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Uncertainty abounds as COVID-19 surges before holidays

By Ashtyn Asay - | Dec 21, 2021

Isaac Hale, Daily Herald file photo

A face mask notice is posted at an entrance to the Liberal Arts Building on the campus of Utah Valley University in Orem on Monday, Sept. 28, 2020.

With the spread of the Omicron variant, and COVID-19 cases at an all-time high in states across the U.S., the future feels uncertain as we head toward the new year.

“We are worried, but we’re trying to remain optimistic,” said Danielle Chapman with the Utah County Health Department.

While some have put their masks away for good, the Utah County Health Department is urging citizens to go back to the basics this holiday season. They recommend wearing a mask indoors, maintaining a distance of 6 feet from others, and getting vaccinated.

“We are working with our hospital communities to help make sure they are not overwhelmed. We were looking at the data this morning, and some of them are still at over a hundred percent capacity,” Chapman said.”This is a team effort, we’re not past this yet.”

Universities across the country have opted to hold online classes in January in anticipation of a spike in COVID-19 cases, but students at Utah County’s higher education institutions will be able to attend classes in person this spring — for now.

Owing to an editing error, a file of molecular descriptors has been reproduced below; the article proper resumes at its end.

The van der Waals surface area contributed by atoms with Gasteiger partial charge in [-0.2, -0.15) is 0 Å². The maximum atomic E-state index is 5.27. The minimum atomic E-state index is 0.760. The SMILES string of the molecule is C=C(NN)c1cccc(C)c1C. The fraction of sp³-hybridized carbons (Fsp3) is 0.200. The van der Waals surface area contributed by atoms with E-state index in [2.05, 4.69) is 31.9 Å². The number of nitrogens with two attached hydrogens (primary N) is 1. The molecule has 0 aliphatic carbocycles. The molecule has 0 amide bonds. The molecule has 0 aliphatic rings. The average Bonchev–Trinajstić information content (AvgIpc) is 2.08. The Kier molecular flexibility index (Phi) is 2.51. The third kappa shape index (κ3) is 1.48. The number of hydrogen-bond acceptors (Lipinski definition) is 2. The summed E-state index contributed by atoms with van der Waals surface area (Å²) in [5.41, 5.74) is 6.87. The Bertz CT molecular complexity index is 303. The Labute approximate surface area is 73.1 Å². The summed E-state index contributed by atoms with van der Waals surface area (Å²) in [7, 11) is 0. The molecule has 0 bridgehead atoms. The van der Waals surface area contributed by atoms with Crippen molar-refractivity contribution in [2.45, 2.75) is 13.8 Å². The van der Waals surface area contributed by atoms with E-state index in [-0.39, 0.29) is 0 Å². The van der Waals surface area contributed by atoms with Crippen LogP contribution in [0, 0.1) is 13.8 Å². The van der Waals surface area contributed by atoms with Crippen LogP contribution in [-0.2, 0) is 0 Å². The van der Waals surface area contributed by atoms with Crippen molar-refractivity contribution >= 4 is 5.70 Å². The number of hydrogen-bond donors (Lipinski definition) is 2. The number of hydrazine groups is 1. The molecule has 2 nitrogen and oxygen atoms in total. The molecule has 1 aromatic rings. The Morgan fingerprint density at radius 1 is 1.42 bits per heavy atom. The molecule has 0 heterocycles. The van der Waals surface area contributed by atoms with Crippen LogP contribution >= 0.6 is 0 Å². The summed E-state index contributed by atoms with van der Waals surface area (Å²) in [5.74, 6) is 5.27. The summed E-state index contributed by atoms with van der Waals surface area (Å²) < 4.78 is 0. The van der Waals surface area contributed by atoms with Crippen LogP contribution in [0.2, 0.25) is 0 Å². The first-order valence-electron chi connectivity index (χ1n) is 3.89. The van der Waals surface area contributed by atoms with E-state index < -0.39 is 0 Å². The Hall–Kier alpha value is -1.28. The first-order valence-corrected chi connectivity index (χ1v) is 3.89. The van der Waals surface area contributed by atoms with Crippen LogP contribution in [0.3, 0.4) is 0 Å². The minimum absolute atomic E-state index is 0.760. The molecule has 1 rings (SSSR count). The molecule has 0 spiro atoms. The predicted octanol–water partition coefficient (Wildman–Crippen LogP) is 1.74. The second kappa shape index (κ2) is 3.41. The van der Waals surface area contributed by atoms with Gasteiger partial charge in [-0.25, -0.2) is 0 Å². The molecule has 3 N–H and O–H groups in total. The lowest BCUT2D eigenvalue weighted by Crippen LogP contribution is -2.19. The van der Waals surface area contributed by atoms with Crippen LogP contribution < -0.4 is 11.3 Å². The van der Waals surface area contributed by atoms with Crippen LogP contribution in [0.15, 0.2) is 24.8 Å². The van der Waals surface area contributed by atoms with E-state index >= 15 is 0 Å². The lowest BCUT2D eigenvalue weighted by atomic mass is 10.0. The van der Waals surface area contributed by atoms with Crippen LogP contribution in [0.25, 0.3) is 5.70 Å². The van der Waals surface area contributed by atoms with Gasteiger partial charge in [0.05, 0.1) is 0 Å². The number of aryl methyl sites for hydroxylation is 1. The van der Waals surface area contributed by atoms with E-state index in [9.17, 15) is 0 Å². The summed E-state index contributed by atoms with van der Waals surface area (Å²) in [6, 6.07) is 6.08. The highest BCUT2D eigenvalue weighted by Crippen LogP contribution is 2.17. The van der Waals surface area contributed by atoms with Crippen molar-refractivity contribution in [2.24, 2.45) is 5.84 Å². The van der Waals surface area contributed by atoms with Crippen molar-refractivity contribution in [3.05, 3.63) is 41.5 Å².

According to Scott Trotter, the senior director of communications at Utah Valley University, UVU would likely utilize the same contingency plan the school used in 2020 if the need arose.

“Our biggest concern when it comes to Omicron or any other virus is the safety of our students, faculty, and staff, thus we are continually planning and improving our systems. UVU has an excellent contingency plan that was built and tested in 2020. We know it works well,” Trotter said. “Plus, we have a very effective testing and vaccination center on campus where we continually monitor the health of our students, faculty, and staff and offer them free COVID vaccines.”

Trotter said that the school will continue to work with the Utah System of Higher Education, the Governor’s office and both state and county health departments to inform its decisions concerning virus spikes.

“There are so many variables that I can’t say if classes would be moved online,” Trotter said. “For now, we are planning to have face-to-face classes in the 2022 Spring Semester.”

Brigham Young University does not currently plan to move to fully online classes in January and will maintain its current indoor masking requirements. Additionally, the school will continue to require new students and faculty report their vaccination status.

To find a vaccination location in Utah County, visit http://health.utahcounty.gov. For more information on COVID-19 in Utah, visit http://coronavirus.utah.gov.

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